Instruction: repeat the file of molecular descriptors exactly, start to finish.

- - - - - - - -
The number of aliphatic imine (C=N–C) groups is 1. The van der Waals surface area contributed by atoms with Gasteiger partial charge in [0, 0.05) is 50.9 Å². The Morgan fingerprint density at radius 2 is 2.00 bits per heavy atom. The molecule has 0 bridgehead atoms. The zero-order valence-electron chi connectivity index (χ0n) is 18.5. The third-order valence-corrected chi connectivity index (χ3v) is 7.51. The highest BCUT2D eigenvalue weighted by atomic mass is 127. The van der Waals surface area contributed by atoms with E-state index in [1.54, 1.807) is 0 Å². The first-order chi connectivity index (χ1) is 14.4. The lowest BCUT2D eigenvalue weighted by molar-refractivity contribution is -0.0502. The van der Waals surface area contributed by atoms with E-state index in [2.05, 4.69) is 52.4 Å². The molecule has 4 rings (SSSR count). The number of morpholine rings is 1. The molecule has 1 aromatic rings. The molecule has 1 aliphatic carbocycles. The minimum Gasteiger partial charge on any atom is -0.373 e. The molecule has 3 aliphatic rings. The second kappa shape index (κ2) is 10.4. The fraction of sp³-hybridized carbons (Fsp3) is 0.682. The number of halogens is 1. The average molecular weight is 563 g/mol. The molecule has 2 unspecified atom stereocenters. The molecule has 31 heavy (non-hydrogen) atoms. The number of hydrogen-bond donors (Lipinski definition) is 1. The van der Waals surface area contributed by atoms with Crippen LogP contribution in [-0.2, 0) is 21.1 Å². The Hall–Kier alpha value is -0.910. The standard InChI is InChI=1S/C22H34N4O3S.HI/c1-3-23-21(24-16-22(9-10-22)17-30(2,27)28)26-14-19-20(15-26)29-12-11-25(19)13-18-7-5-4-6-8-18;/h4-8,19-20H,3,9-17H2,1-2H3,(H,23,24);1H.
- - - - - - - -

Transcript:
The number of aliphatic imine (C=N–C) groups is 1. The van der Waals surface area contributed by atoms with Gasteiger partial charge in [0, 0.05) is 50.9 Å². The Morgan fingerprint density at radius 2 is 2.00 bits per heavy atom. The molecule has 0 bridgehead atoms. The zero-order valence-electron chi connectivity index (χ0n) is 18.5. The third-order valence-corrected chi connectivity index (χ3v) is 7.51. The highest BCUT2D eigenvalue weighted by atomic mass is 127. The van der Waals surface area contributed by atoms with E-state index in [1.54, 1.807) is 0 Å². The first-order chi connectivity index (χ1) is 14.4. The lowest BCUT2D eigenvalue weighted by molar-refractivity contribution is -0.0502. The van der Waals surface area contributed by atoms with E-state index in [2.05, 4.69) is 52.4 Å². The molecule has 4 rings (SSSR count). The number of morpholine rings is 1. The molecule has 1 aromatic rings. The molecule has 1 aliphatic carbocycles. The minimum Gasteiger partial charge on any atom is -0.373 e. The molecule has 3 aliphatic rings. The second kappa shape index (κ2) is 10.4. The fraction of sp³-hybridized carbons (Fsp3) is 0.682. The number of halogens is 1. The average molecular weight is 563 g/mol. The molecule has 2 unspecified atom stereocenters. The molecule has 31 heavy (non-hydrogen) atoms. The number of hydrogen-bond donors (Lipinski definition) is 1. The van der Waals surface area contributed by atoms with Crippen LogP contribution in [-0.2, 0) is 21.1 Å². The Hall–Kier alpha value is -0.910. The standard InChI is InChI=1S/C22H34N4O3S.HI/c1-3-23-21(24-16-22(9-10-22)17-30(2,27)28)26-14-19-20(15-26)29-12-11-25(19)13-18-7-5-4-6-8-18;/h4-8,19-20H,3,9-17H2,1-2H3,(H,23,24);1H.